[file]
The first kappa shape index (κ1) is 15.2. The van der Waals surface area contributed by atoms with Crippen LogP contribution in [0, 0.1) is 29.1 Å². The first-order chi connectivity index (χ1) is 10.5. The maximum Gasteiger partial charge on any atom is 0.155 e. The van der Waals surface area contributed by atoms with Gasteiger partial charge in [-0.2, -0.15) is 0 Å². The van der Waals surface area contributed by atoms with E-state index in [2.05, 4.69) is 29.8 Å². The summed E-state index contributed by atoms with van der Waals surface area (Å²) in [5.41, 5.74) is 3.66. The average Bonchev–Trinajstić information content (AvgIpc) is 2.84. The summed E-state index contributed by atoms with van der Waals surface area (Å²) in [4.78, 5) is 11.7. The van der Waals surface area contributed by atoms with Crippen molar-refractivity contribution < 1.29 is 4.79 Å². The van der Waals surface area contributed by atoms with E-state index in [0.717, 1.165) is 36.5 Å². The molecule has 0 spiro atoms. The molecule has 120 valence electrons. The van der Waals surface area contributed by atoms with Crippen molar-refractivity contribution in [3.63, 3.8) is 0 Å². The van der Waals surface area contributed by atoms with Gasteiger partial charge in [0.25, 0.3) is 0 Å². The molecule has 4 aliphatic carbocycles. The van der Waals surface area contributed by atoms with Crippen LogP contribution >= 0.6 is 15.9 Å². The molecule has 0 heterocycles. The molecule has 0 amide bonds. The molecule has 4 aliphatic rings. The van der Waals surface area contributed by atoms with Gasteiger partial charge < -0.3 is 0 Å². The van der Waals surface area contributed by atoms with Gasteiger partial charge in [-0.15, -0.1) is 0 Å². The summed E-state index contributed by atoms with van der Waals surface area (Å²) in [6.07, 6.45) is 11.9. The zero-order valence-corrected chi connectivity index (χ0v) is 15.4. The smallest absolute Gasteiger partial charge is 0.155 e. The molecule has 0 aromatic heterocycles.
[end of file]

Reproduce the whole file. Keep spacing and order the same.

The first kappa shape index (κ1) is 15.2. The van der Waals surface area contributed by atoms with Crippen LogP contribution in [0, 0.1) is 29.1 Å². The first-order chi connectivity index (χ1) is 10.5. The maximum Gasteiger partial charge on any atom is 0.155 e. The van der Waals surface area contributed by atoms with Gasteiger partial charge in [-0.2, -0.15) is 0 Å². The van der Waals surface area contributed by atoms with E-state index in [2.05, 4.69) is 29.8 Å². The summed E-state index contributed by atoms with van der Waals surface area (Å²) in [5.41, 5.74) is 3.66. The average Bonchev–Trinajstić information content (AvgIpc) is 2.84. The summed E-state index contributed by atoms with van der Waals surface area (Å²) in [4.78, 5) is 11.7. The van der Waals surface area contributed by atoms with Crippen molar-refractivity contribution < 1.29 is 4.79 Å². The van der Waals surface area contributed by atoms with E-state index in [0.717, 1.165) is 36.5 Å². The molecule has 0 spiro atoms. The molecule has 120 valence electrons. The van der Waals surface area contributed by atoms with Crippen molar-refractivity contribution in [3.63, 3.8) is 0 Å². The van der Waals surface area contributed by atoms with Gasteiger partial charge in [0.25, 0.3) is 0 Å². The molecule has 4 aliphatic carbocycles. The van der Waals surface area contributed by atoms with Crippen LogP contribution >= 0.6 is 15.9 Å². The molecule has 0 heterocycles. The molecule has 0 amide bonds. The molecule has 4 aliphatic rings. The van der Waals surface area contributed by atoms with Gasteiger partial charge < -0.3 is 0 Å². The van der Waals surface area contributed by atoms with Gasteiger partial charge in [-0.15, -0.1) is 0 Å². The summed E-state index contributed by atoms with van der Waals surface area (Å²) in [6.07, 6.45) is 11.9. The zero-order valence-corrected chi connectivity index (χ0v) is 15.4. The smallest absolute Gasteiger partial charge is 0.155 e. The molecule has 0 aromatic heterocycles.